Successful projects are all about successful project management. Use these tools to cruise your way to success!

Project management is the secret sauce that finishes projects successfully and allows companies to become great. No, this is not clickbait — I’ve seen two software companies up close (I was employed there) get destroyed within 1-2 years because of poor project management. A few others saw their product launches delayed by several months. While I’ll agree that like most other disciplines out there, project management sees plenty of snake oil and charlatans, it doesn’t diminish its importance and impact.

And what applies to project management applies to project management tools as well — the excellent ones can help you increase managerial efficiency, reduce completion time, reduce confusion and frustration, and so on. So, here are some of the best project management tools out there for companies of all sizes and needs.

Basecamp

Basecamp has been in the project management game for a very long time. It was launched in 2004, and since then has more or less stayed true to its philosophy of simplicity and clarity. These are the folks that created the hyper-popular Ruby on Rails web framework, so I’d say they know a thing or two about designing simple, useful things. 🙂

Basecamp has teams, projects, tasks, etc., as you’d expect, but there are a few other cool features I’d like to highlight:

  • Real-time chat: If you use Basecamp, there’s no need to toggle between it and a chat tool to manage real-time communication. The group chats are also capable of all the features we expect these days from chat applications: @mentions, media attachments, emojis, and more.
  • Client access: Basecamp lets you hook your clients directly into your projects (fully controlling what they can or cannot see) and work with them. Existing clients emails can be forwarded to Basecamp, and deliverables can be previewed, discussed, and approved directly from Basecamp.
  • To-do lists: No matter how sophisticated project management tools get, there will always be room for to-do lists. There are many, many cases when the tasks are very well understood by everyone involved, and all we need is a “quick and dirty” way to keep them somewhere. In Basecamp, to-do lists are quite powerful, as reminders and notifications are done automatically, so you don’t have to poke anyone for status updates. 😉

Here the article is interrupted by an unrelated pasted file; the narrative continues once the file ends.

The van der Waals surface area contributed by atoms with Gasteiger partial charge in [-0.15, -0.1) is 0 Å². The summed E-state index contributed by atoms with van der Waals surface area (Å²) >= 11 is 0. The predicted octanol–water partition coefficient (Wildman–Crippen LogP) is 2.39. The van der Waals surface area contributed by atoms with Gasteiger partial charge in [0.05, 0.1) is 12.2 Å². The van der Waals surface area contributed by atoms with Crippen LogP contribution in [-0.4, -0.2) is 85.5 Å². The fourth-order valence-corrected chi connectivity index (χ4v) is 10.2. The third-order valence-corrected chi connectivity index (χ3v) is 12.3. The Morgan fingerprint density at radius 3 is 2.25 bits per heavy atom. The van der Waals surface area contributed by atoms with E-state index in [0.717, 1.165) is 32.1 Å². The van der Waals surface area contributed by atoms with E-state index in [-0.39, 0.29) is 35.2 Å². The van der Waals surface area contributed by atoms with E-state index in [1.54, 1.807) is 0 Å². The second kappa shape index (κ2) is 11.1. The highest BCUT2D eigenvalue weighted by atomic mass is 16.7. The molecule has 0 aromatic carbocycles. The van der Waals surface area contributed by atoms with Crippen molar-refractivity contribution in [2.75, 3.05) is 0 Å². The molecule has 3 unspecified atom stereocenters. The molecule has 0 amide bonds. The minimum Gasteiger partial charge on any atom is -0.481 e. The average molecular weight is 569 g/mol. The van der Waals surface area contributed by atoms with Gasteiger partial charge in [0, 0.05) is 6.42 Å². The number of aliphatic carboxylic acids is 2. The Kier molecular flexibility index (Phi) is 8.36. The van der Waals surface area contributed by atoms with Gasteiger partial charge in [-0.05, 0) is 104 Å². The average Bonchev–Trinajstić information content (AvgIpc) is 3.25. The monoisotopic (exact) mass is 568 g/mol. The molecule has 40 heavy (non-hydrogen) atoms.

• Message boards: When brainstorming or announcements are done, tremendously useful discussions can be generated — and lost. Basecamp’s message boards allow you to turn such communications into a message board, where your team can discuss, react, and attach files.
  • Documents and files: Basecamp’s document and file management game is solid. All project uploads and preserved, and files that get changed are versioned. Google Docs can be directly shared into Basecamp and edited.

Basecamp is a delightful product, in my opinion, that makes sense for teams of all sizes whose needs are generic and straightforward. Yes, Basecamp is not a power tool for doing very specialized tasks (say, Agile Software Development), and the company doesn’t hide that fact.

Probably the best part is pricing: at a flat $99 per month (yes, no matter what team size!) Basecamp makes itself a no-brainer in its domain.

Jira

Quite unlike our previous tool Basecamp, Jira is a project management suite geared towards managing agile software projects. As a result, its target market, pricing, complexity, capabilities, etc., are all different. In fact, it’s not uncommon for software teams to start on Basecamp and “graduate” to Jira.

Jira is developed by Atlassian, the company behind BitBucket, which for a long time, was preferred by closed source projects over GitHub as it offered unlimited private repositories.

If your software teams have grown to the point that project management tools that felt breezy before now seem to be inadequate, it’s time to move to Jira. Right from project planning to reporting, tracking bugs to going deep into wastage, Jira has everything. Here are some cool features that distinguish Jira:

  • A rich set of APIs available for those wanting to build alternative interfaces for their workflows.
  • Scrum and Kanban boards.
  • Several development methodologies are supported. For those who are still not happy, there’s the option to create your own.
  • Integrates with over 3,000 apps.
  • Intelligent automation like auto-assigning tasks to a person, linking issues to code, etc., reduces mental friction and let you build complicated workflows quickly.
  • Powerful and extensive reporting.

Jira is pricey, at least as compared to other popular but lightweight project management tools. Its cost per user per month model ($7 for standard, $14 for premium) can cost thousands of dollars a month for large teams. But then, the cost is offset by the fact that without Jira, teams of this size would simply sink. 🙂

Asana